A Crimson Shore FAR REALM: 17.5 Quoth the Raven

This portion of A Crimson Shore (17.4-17.6) is based on an adventure run from Dungeon Magazine, the final hard printed issue 150, called Quoth the Raven by Nicolas Logue.  The following is my narrative of our illustrious Urchins, after I ran an adventure loosely based on this amazing work.  Thank you all for following our journey in the Realm, the Lights in the Darkness of Cellinor thus far!

“Catch him quick!” hollered Zy’an, and he and Areia broke the bard’s fall as he tilted backwards.  The audience gasped, as the five of them walked out of the mist and swirling fog that had tried to cling around their bodies. They came to a fully lighted position there at center stage. There could be no doubt. The saviors of Far Realm had returned!

“How can it be? What is the meaning of this? By the Light’s Holy Radiance, do I witness this miracle!” Came the voices, the gasps.  Even the drunken dwarf in the back whom had obviously been given a free ticket sat up straight. “Nowbthis is entherblainment,” he tried to bellow before belching a time or two.

Zy’an and Iricah came to stand next to Tuatha.  Areia produced some smelling salts and after placing it under his nose, the bard’s eyes shot back wide while his body trembled. It smelled like he had wet himself  too. The evidence of his shame ran along his legs, soaking through his purple leggings.  Zy’an whispered into his ear. “I’d suggest you sing a new song, Governor.”

He looked wildly at them all, a huge smile still plastered on his face.  His gaze finally rested on Iricah, perhaps seeking sympathy that would not be coming. She simply began to strum her lyre. “How shall I know the… lyrics?” he barked in a whisper in her ear.  He gave a little hoot between the second to last of the words he spoke because Areia’s dagger was well placed in his backside.

“Just follow along Tuatha,” smiled Iricah. “We’re giving you the chorus anyway.”

“Ladies and gentlemen!” yelled Frank. “We….have….returned!!!” The crowd cheered.  Questions erupted like the island volcanoes. How? When? 

“Allow me to explain!” came the voice of Tuatha. But the bard was as surprised as he could be, for it was voice, but the words were not his.  Iricah was using a magical mouth spell to speak for him, while Frank’s divine prayer silenced him. His eyes grew wide.

“Don’t worry, my one, my true,” whispered the rogue, digging her dagger in deeper between his vertebrae, “This is to be your greatest ballad!”

Now, tales of that moment still are told by bard and teller alike. To be sure, nary a pirate in the isles for years afterwards would say they themselves were not present. And although the tellers have spread many versions of what was sung there upon that stage, the actual ballad went something like this.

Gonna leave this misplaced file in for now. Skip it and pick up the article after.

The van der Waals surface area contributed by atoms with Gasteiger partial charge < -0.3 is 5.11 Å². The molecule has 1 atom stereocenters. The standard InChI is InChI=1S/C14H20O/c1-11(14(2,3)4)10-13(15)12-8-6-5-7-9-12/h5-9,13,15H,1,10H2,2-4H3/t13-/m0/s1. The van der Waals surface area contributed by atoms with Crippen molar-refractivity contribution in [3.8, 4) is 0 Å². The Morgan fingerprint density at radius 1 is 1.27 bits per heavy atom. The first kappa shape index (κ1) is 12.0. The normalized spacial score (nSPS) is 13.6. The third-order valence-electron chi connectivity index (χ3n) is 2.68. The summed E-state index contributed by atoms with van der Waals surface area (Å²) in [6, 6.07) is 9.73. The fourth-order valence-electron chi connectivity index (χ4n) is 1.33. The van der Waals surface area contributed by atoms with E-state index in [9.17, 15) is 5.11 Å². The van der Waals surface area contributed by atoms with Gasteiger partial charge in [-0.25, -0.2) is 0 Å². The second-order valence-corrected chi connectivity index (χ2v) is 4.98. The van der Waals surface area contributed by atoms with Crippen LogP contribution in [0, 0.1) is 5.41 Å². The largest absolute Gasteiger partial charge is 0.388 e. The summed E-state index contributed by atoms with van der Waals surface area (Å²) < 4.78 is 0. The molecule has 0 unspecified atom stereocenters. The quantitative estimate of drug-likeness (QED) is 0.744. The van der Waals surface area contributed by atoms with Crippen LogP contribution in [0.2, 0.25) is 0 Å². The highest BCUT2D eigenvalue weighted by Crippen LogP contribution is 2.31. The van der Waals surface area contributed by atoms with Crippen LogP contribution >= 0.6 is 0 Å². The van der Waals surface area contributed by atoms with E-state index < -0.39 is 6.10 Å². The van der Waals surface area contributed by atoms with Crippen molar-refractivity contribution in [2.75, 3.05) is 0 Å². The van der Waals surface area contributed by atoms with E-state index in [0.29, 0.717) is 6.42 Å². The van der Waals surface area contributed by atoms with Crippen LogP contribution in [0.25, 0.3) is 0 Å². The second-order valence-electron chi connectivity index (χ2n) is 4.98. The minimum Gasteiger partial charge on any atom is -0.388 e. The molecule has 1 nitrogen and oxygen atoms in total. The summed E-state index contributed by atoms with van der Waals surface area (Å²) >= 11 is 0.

“Later that night, aboard the great ship of Galline

We heard oars in the distance, from danger unseen,

And what should my eyes behold from the sea,

But m’lords hadn’t died a’tall, and returned to me!”


I then wet my pants, just as I’ve now done.

For I’d left them to rot, my cowardice like make-up had run.

And then I did soil myself too, for what can you do?

When you’re a coward and liar and ghastly fiend too?


Climbing aboard, the heroes returned bloodied red and raw

they smote me time and again, until I cried like a mangy dog.

They declared I’d wait years in false lordship, while their chosen hires came

The amazing Cheillini Brothers, Lords of sometime Celn fame.”


“We are gone to parts unknown they did say

Be good Tuatha, do not bring us more shame.

And tonight I do declare I have failed in this task

Is there anyone who can launder my pants now, I must only ask?”


The bard, whose horrified eyes told them all the amazing ballad Iricah had concocted had it’s desired effect, fell backwards and lay upon the floor.  The others stood in front of the stage and took a bow.  Flowers were thrown upon the stage, and the crowd erupted into chants of their names. Especially Areia, who leaned against Thrak and laughed at the lunacy of it all.

“But where have you been?  Why have you not come here to The Landing these many years?” cried a voice from the crowd.

“Dead men tell no tales,” cried Areia. “But they do buy their friend’s ale! To The Bucket, lads and lasses! We’ve got a few anniversaries to celebrate! And we’ve got to meet these Cheillini Brothers we keep hearing about!”

A great cheering erupted and some even threw their hats into the air.  The Landing’s namesake had returned, and so had it’s name.


“My lords,” said a small and rather squeaky voice.  It was Billingsweed, the gnomish accountant who had earlier confirmed their writ from the king. He pushed through the boisterous crowd, flushed from ear to ear.  His voice was urgent. “This has just arrived for…eh hem….the Lords of Areia’s Landing. It arrived by raven, m’lords!”  Billingsweed said the word confusedly and with a hint of concern that grabbed Iricah’s attention. He looked around, “But I can’t find the Cheillini Brothers anywhere! Can I give it to you? I fear lives may be at stake!”

Zy’an’s intuition buzzed. Ravens were not used to carry messages in the isles. Except this one was.

Frank took the small scroll rolled for transport by bird messenger, and unraveled it.  The words scrawled across the paper were written in red ink and Frank realized that it was blood. As he held the paper, he also realized the blood was not fully dry either. Whoever had given the ink for the note, was in a lot of trouble.

Frank read the note aloud to the others.



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